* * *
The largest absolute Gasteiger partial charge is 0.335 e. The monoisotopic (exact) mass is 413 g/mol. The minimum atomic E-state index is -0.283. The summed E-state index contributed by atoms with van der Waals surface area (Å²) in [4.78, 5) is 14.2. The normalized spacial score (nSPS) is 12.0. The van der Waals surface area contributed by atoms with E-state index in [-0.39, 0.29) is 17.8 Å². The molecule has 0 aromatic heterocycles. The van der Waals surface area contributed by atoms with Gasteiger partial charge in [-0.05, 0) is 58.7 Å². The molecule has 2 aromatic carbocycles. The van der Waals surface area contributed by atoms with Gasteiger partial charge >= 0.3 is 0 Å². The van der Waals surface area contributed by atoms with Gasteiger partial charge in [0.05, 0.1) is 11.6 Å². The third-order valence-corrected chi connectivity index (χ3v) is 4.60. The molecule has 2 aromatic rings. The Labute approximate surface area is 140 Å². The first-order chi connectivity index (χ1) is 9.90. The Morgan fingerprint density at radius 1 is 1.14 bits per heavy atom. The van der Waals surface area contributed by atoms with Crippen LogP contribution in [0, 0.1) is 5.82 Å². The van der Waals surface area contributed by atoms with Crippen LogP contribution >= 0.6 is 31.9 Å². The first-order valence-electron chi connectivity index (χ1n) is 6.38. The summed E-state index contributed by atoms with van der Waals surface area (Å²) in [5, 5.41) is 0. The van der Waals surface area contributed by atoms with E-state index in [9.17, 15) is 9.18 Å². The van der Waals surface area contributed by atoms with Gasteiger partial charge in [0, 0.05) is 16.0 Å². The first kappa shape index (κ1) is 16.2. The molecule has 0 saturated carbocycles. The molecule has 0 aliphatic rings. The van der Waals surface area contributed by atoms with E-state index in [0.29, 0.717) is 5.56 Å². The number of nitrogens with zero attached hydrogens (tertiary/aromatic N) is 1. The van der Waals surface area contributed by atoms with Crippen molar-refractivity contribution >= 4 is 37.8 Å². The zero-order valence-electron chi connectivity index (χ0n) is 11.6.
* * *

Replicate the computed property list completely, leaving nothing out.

The largest absolute Gasteiger partial charge is 0.335 e. The monoisotopic (exact) mass is 413 g/mol. The minimum atomic E-state index is -0.283. The summed E-state index contributed by atoms with van der Waals surface area (Å²) in [4.78, 5) is 14.2. The normalized spacial score (nSPS) is 12.0. The van der Waals surface area contributed by atoms with E-state index in [-0.39, 0.29) is 17.8 Å². The molecule has 0 aromatic heterocycles. The van der Waals surface area contributed by atoms with Gasteiger partial charge in [-0.05, 0) is 58.7 Å². The molecule has 2 aromatic carbocycles. The van der Waals surface area contributed by atoms with Gasteiger partial charge >= 0.3 is 0 Å². The van der Waals surface area contributed by atoms with Gasteiger partial charge in [0.05, 0.1) is 11.6 Å². The third-order valence-corrected chi connectivity index (χ3v) is 4.60. The molecule has 2 aromatic rings. The Labute approximate surface area is 140 Å². The first-order chi connectivity index (χ1) is 9.90. The Morgan fingerprint density at radius 1 is 1.14 bits per heavy atom. The van der Waals surface area contributed by atoms with Crippen LogP contribution in [0, 0.1) is 5.82 Å². The van der Waals surface area contributed by atoms with Crippen LogP contribution >= 0.6 is 31.9 Å². The first-order valence-electron chi connectivity index (χ1n) is 6.38. The summed E-state index contributed by atoms with van der Waals surface area (Å²) in [5, 5.41) is 0. The van der Waals surface area contributed by atoms with E-state index in [9.17, 15) is 9.18 Å². The van der Waals surface area contributed by atoms with Gasteiger partial charge in [0, 0.05) is 16.0 Å². The first kappa shape index (κ1) is 16.2. The molecule has 0 saturated carbocycles. The molecule has 0 aliphatic rings. The van der Waals surface area contributed by atoms with E-state index in [0.29, 0.717) is 5.56 Å². The number of nitrogens with zero attached hydrogens (tertiary/aromatic N) is 1. The van der Waals surface area contributed by atoms with Crippen molar-refractivity contribution >= 4 is 37.8 Å². The zero-order valence-electron chi connectivity index (χ0n) is 11.6.